When a Client Ghosts Their Therapist

I was recently asked to describe what it's like for a therapist when a client ghosts them. I've had a few experiences of clients who have just stopped coming and don't return my phone calls after missed sessions. That has only happened for me after one or two sessions. When the therapy gets much further than that, we've usually developed enough of a relationship that clients feel comfortable letting me know that they need to stop for some reason. 

I assume in the cases where I never hear from a client again that either the client just didn't click with me and didn't know how to handle talking with me about that, or they were not yet ready, after all, to work on the issues that brought them in. I never judge someone who stops coming to therapy. Therapy can be hard work, and a person may not be in the right place in their life for it. Also finding a good fit with a therapist is very important, and it can be challenging to figure out what to do if you meet with one who doesn't feel like a good fit. A phone call to let me know is nice, but I get that it can feel fraught with interpersonal issues, and therefore too much to deal with at a tough time in a person's life.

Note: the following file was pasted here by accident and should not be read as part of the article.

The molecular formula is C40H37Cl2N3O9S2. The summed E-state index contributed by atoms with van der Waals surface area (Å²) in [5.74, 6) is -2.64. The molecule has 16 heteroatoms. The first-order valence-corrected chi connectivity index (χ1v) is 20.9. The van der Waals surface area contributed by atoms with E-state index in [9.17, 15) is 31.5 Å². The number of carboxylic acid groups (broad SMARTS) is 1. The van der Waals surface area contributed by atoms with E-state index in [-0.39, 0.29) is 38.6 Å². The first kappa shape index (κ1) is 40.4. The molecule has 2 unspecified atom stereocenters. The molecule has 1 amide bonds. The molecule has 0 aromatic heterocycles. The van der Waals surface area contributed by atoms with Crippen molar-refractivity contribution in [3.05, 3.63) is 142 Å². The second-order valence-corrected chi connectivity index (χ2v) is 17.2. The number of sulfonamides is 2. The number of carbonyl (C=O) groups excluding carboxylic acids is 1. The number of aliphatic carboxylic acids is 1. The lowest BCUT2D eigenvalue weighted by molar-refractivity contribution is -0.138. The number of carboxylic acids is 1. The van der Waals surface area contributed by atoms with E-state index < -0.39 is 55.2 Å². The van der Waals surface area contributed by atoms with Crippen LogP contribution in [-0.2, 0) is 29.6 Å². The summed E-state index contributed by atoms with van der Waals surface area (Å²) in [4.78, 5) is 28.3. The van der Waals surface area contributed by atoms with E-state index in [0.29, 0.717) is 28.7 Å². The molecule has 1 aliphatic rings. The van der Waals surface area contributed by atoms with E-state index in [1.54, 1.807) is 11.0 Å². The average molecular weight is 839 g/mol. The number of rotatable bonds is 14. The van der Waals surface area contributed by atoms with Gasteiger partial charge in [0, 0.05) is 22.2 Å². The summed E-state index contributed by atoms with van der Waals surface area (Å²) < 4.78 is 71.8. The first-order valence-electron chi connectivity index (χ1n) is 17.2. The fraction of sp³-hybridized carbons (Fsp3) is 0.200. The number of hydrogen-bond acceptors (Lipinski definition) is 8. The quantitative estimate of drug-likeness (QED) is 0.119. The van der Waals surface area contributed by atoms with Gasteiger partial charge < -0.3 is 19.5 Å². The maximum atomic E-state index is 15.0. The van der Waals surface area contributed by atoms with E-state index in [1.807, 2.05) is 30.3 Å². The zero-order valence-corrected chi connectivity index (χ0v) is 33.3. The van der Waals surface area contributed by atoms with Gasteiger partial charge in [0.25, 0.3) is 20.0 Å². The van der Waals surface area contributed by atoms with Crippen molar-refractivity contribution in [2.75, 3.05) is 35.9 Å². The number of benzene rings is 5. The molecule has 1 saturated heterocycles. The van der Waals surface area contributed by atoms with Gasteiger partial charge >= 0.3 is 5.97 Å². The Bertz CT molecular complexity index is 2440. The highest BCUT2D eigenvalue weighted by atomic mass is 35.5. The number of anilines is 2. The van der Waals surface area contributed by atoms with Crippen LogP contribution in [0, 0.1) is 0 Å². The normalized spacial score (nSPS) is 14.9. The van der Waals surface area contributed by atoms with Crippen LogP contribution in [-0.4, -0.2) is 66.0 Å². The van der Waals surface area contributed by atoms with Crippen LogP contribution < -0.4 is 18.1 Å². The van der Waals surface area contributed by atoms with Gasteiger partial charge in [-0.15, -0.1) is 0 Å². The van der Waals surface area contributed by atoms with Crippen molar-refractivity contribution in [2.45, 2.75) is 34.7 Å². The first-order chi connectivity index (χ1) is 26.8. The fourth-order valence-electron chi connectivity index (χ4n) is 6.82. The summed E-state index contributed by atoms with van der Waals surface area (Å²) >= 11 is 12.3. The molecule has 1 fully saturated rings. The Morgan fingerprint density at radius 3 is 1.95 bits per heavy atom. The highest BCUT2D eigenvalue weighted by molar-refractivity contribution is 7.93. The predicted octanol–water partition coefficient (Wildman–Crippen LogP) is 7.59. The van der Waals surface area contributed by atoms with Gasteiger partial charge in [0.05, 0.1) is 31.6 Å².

When a client I've worked with for at least one session disappears, I always contact them after the first missed session, or if they don't get back to me to schedule another session. I think it's important to let them know that I'm there, whenever they are ready. And, on the other hand, I think it's really important not to continue to contact a missing client. I don't want them to feel like they have to come back for my sake, when that's not the right decision for them. So, there is a balance between letting a person know that they can come back, and letting them disappear. Ideally, I want them to feel that whatever option they need is open. 

What I wish I could tell clients who quit therapy like this is that they've made an impression on me. Every person has a story, and I've never heard a client's story that didn't move me. I never forget a client, even if I've only talked to them one time. There is always a sense of wondering what it was that made them disappear, and how they fared after they left.